Coping with Fatigue After Covid
It’s been a while since I posted a blog entry and I thought it might be useful to talk about how I coped when covid hit me.
My Self-Management routine was going really well prior to getting covid, I was walking as often as possible, swimming in the sea when I could and I had also added in 30 mins on an exercise bike (static) 5 days out of 7 after being involved in a research study at Bath University, I will include details at the end. I was also consuming less calories and losing weight thanks to Racheal and her research.
Becoming a successful chronic pain self-manager is far from easy, it takes a lot of trial and error to find the activities that suit you because as we know there is ‘no one size fits all’ when it comes to chronic pain! We all have different abilities, different likes and dislikes etc. Once we have found the things that we enjoy doing we then have to build them into a daily routine at a level we can manage whilst not overdoing it and getting into that ‘boom & bust’ cycle.
It is fair to say I had found my groove with my activities, that sweet spot of what I could cope with comfortably.
It also takes a level of dedication; repetition is the key here! In the same way we would have taken a medication every day, we also have to perform our self-management routine every day for it to be effective, we might not always want to, but I have found much more relief from my chronic pain and associated symptoms by following my routine daily as much as possible, obviously there will be occasions when we need to miss a day but I try to keep that to a minimum.
I felt quite poorly very quickly and spent the next three days in bed feeling completely lifeless, with absolutely no energy whatsoever.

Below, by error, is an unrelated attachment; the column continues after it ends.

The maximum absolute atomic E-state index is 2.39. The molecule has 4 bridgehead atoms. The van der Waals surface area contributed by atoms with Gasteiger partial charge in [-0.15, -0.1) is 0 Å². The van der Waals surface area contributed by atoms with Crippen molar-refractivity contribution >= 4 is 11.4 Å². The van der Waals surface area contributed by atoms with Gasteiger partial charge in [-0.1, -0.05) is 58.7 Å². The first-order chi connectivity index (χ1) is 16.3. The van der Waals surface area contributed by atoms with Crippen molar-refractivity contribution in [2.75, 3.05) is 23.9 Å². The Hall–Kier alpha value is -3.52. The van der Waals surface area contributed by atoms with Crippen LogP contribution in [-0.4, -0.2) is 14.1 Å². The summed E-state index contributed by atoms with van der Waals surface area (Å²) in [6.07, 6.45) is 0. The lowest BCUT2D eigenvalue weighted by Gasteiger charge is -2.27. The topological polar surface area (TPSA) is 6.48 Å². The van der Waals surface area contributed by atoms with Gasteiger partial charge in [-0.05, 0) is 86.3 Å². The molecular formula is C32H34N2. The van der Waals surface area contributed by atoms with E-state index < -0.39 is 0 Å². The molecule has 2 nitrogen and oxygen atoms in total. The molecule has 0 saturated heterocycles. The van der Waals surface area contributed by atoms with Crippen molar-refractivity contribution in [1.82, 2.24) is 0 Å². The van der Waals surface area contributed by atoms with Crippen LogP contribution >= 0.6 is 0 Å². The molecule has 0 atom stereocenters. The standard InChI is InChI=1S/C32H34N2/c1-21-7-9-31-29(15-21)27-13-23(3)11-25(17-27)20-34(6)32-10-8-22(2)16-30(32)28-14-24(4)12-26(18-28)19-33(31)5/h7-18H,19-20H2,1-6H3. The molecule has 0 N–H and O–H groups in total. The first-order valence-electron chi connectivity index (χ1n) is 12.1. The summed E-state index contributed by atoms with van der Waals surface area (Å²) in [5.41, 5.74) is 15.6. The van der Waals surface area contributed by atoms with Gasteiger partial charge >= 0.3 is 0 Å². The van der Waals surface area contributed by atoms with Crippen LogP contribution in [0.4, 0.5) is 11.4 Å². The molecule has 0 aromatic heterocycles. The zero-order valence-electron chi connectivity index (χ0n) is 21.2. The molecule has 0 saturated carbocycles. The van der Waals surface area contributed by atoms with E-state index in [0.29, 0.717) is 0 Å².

It was about four or five days before I started to feel a little better and of course my routine had gone out of the window during this time. I felt wiped out and couldn’t have done it if I’d wanted to.
It was 11 days before I had a negative lateral flow test and when I went out I found walking extremely difficult, I simply had no oomph, no power, I was so slow, I was not breathless like some people report but I would hit an invisible wall and need to stop for a few minutes before continuing. I tried to do the exercise bike routine and managed 10 mins every few days, this was extremely hard to accept initially, I wanted to get back to normal and it became clear that wasn’t going to happen for a little while. I listened to advice from Karen my wife and friends who are working in the field of long covid research and dialled back my efforts somewhat, remembering to take a break sooner than I needed to, not pushing myself too hard. It began to pay off I’m happy to say and several weeks later I am starting to improve, the fatigue has significantly eased, and I can walk much easier, I am managing 15 minutes a day on the bike and swimming when possible. I have also reduced my calories again which lapsed during my covid recovery!
So, I am getting back on track with myself management routine once again. I suppose the message I want you to take away from this blog is that we need to listen to our bodies and rest when we need to rest, when we live with chronic pain or any long-term health condition the road is never a smooth straight line, we are always going to encounter some bumps in the road, but with self-compassion we can overcome them and move on again!
Until next time